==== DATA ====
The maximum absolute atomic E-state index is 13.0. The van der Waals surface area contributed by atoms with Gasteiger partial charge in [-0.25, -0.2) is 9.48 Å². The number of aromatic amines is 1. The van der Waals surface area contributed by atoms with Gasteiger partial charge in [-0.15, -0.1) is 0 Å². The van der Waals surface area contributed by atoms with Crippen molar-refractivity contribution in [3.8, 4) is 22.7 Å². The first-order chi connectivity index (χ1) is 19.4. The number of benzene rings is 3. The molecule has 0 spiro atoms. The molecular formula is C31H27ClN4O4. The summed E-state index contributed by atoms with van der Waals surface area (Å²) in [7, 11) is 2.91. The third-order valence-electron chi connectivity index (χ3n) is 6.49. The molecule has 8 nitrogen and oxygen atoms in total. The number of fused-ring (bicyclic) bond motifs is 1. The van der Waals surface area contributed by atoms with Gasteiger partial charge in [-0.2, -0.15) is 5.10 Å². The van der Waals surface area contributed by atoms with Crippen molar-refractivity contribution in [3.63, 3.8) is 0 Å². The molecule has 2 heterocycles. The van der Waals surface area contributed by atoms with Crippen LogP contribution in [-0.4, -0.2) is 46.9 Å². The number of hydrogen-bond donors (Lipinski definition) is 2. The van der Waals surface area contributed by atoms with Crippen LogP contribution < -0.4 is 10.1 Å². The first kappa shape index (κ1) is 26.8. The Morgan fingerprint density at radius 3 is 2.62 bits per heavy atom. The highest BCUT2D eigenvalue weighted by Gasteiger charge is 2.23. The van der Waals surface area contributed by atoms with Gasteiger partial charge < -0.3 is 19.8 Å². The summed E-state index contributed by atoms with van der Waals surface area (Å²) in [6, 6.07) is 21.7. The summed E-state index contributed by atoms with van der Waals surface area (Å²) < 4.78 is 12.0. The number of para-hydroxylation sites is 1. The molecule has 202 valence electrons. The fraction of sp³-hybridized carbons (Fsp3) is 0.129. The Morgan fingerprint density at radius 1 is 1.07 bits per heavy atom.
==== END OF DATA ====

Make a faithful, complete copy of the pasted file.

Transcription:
The maximum absolute atomic E-state index is 13.0. The van der Waals surface area contributed by atoms with Gasteiger partial charge in [-0.25, -0.2) is 9.48 Å². The number of aromatic amines is 1. The van der Waals surface area contributed by atoms with Gasteiger partial charge in [-0.15, -0.1) is 0 Å². The van der Waals surface area contributed by atoms with Crippen molar-refractivity contribution in [3.8, 4) is 22.7 Å². The first-order chi connectivity index (χ1) is 19.4. The number of benzene rings is 3. The molecule has 0 spiro atoms. The molecular formula is C31H27ClN4O4. The summed E-state index contributed by atoms with van der Waals surface area (Å²) in [7, 11) is 2.91. The third-order valence-electron chi connectivity index (χ3n) is 6.49. The molecule has 8 nitrogen and oxygen atoms in total. The number of fused-ring (bicyclic) bond motifs is 1. The van der Waals surface area contributed by atoms with Gasteiger partial charge in [-0.2, -0.15) is 5.10 Å². The van der Waals surface area contributed by atoms with Crippen molar-refractivity contribution in [3.63, 3.8) is 0 Å². The molecule has 2 heterocycles. The van der Waals surface area contributed by atoms with Crippen LogP contribution in [-0.4, -0.2) is 46.9 Å². The number of hydrogen-bond donors (Lipinski definition) is 2. The van der Waals surface area contributed by atoms with Crippen LogP contribution < -0.4 is 10.1 Å². The first kappa shape index (κ1) is 26.8. The Morgan fingerprint density at radius 3 is 2.62 bits per heavy atom. The highest BCUT2D eigenvalue weighted by Gasteiger charge is 2.23. The van der Waals surface area contributed by atoms with Gasteiger partial charge < -0.3 is 19.8 Å². The summed E-state index contributed by atoms with van der Waals surface area (Å²) in [6, 6.07) is 21.7. The summed E-state index contributed by atoms with van der Waals surface area (Å²) < 4.78 is 12.0. The number of para-hydroxylation sites is 1. The molecule has 202 valence electrons. The fraction of sp³-hybridized carbons (Fsp3) is 0.129. The Morgan fingerprint density at radius 1 is 1.07 bits per heavy atom.